The report demonstrates progress made on adolescent HIV programming in the Eastern and Southern African Region (ESAR) in a few short years.
These guidelines aim to inform the design and implementation of interventions with young key populations (YKP), 15-24 years, specifically young women who sell sex, young men who have sex with men, and young people who inject drugs.
This report provides information on the status of laws, policies, and practices that block or support pregnant or married girls’ access to education. It also provides recommendations for much-needed reforms.
Gender discrimination and gender-based violence fuel the HIV epidemic.
The aim of this review was to present the recent evidence on the impact of early marriage and/or pregnancy on the rates of girl child drop out. It also synthesises evidence that focus on laws, policies and practices that force pregnant girls or new mothers out of school.
On World AIDS Day 2018, HIV testing is being brought into the spotlight. And for good reason. Around the world, 37 million people are living with HIV, the highest number ever, yet a quarter do not know that they have the virus.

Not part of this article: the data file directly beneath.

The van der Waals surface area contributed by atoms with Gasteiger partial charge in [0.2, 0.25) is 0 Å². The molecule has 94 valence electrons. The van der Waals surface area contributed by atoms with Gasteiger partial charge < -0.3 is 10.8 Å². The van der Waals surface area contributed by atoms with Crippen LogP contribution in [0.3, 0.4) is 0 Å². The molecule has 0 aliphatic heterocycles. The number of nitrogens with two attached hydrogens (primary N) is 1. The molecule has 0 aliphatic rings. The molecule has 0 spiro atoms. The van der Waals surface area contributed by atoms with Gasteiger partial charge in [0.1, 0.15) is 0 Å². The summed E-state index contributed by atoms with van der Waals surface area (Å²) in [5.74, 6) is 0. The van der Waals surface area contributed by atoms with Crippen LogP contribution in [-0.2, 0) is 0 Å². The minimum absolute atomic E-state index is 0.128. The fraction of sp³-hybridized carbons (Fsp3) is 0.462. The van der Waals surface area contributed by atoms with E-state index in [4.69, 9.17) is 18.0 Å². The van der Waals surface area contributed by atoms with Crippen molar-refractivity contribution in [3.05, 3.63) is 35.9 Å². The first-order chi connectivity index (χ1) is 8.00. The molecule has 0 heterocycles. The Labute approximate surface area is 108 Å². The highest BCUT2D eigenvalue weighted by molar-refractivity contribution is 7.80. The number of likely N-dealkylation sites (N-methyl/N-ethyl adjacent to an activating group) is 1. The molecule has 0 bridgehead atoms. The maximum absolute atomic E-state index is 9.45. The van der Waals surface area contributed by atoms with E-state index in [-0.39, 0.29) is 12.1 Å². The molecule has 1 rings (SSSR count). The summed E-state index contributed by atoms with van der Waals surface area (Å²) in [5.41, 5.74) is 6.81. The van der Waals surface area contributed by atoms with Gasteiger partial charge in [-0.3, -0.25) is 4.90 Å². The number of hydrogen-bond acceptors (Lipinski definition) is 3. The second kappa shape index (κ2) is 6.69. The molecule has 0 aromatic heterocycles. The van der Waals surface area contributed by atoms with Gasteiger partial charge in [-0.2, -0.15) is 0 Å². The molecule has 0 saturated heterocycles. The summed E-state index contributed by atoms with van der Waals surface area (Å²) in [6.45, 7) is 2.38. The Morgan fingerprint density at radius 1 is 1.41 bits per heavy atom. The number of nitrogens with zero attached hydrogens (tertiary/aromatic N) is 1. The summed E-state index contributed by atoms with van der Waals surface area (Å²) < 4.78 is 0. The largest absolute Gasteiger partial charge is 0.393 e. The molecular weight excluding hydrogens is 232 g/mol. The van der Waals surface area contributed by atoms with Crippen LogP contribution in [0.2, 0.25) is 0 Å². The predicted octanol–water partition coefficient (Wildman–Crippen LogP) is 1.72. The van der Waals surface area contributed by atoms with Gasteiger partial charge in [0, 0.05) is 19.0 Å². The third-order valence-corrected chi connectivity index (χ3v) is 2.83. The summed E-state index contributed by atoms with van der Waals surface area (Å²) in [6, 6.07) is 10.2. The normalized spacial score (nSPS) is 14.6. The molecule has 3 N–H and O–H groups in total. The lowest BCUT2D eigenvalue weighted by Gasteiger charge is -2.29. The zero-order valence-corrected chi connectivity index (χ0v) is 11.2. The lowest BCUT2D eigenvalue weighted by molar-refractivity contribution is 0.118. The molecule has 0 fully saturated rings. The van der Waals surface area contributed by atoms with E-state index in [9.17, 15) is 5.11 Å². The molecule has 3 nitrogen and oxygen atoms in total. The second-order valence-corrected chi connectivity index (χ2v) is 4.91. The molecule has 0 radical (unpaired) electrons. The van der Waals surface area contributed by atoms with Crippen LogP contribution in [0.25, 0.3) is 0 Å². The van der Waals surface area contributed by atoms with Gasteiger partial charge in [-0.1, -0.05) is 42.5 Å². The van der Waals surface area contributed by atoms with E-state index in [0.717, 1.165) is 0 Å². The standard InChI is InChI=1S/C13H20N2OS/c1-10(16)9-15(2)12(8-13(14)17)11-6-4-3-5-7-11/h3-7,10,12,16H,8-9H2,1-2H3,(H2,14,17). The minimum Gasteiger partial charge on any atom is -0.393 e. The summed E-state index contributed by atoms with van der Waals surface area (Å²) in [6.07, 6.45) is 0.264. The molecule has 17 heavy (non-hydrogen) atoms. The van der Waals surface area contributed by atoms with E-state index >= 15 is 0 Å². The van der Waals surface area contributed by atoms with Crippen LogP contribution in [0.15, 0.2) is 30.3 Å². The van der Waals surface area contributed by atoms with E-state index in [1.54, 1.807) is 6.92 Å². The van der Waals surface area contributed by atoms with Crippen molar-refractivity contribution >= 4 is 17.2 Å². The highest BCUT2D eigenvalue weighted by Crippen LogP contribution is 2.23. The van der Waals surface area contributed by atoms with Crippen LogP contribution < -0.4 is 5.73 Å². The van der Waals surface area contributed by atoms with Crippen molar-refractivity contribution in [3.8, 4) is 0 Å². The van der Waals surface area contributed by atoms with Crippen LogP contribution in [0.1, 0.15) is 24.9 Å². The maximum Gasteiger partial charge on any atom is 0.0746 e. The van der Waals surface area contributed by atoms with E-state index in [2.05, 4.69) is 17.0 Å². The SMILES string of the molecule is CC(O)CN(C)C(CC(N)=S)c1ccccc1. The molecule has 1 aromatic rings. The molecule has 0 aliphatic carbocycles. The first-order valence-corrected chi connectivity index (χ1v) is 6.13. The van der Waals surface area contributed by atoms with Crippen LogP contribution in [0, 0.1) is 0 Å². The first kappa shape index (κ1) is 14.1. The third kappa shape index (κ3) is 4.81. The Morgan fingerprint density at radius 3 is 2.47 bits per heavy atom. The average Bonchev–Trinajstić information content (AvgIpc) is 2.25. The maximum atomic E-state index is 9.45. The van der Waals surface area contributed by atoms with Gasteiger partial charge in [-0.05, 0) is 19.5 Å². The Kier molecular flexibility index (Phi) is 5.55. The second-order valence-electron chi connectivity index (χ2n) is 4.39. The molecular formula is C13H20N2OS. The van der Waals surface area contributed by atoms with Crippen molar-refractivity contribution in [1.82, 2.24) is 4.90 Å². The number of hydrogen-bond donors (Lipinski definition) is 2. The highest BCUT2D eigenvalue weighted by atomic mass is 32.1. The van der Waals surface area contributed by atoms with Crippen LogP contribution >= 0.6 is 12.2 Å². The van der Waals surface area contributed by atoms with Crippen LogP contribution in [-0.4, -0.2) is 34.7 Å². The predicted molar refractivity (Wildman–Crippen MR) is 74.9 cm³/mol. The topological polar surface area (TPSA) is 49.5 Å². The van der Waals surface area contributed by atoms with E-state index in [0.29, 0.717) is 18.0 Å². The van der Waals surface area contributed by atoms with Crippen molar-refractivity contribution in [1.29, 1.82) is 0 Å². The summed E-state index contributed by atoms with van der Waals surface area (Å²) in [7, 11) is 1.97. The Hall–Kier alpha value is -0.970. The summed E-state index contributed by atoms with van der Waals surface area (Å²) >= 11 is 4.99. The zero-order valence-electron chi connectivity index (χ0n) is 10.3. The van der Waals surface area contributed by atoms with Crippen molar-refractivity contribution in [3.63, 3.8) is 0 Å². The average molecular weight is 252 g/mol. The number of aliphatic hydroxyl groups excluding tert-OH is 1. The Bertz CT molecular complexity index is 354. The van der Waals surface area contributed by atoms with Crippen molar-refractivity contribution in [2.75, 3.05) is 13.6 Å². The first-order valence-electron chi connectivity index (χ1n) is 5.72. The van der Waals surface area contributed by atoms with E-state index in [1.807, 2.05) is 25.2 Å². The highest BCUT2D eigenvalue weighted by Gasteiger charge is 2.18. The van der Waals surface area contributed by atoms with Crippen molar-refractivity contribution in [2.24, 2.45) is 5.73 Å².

Without addressing HIV-related stigma and discrimination, the world will not achieve the goal of ending AIDS as a public health threat by 2030. The global partnership’s goal is to reach zero HIV-related stigma and discrimination.
Girls are subject to child marriage, female genital mutilation and limited education and as such, are denied equality of opportunities.
This position paper presents several strong arguments about why it is imperative to address child marriage and adolescent pregnancy, if we want to succeed in harnessing the demographic dividend in West and Central Africa.
Child marriage in West and Central Africa is one of the biggest challenges in the region and has enormous adverse effects on education, health, including sexual and reproductive health, and on the overall development of adolescents and youth.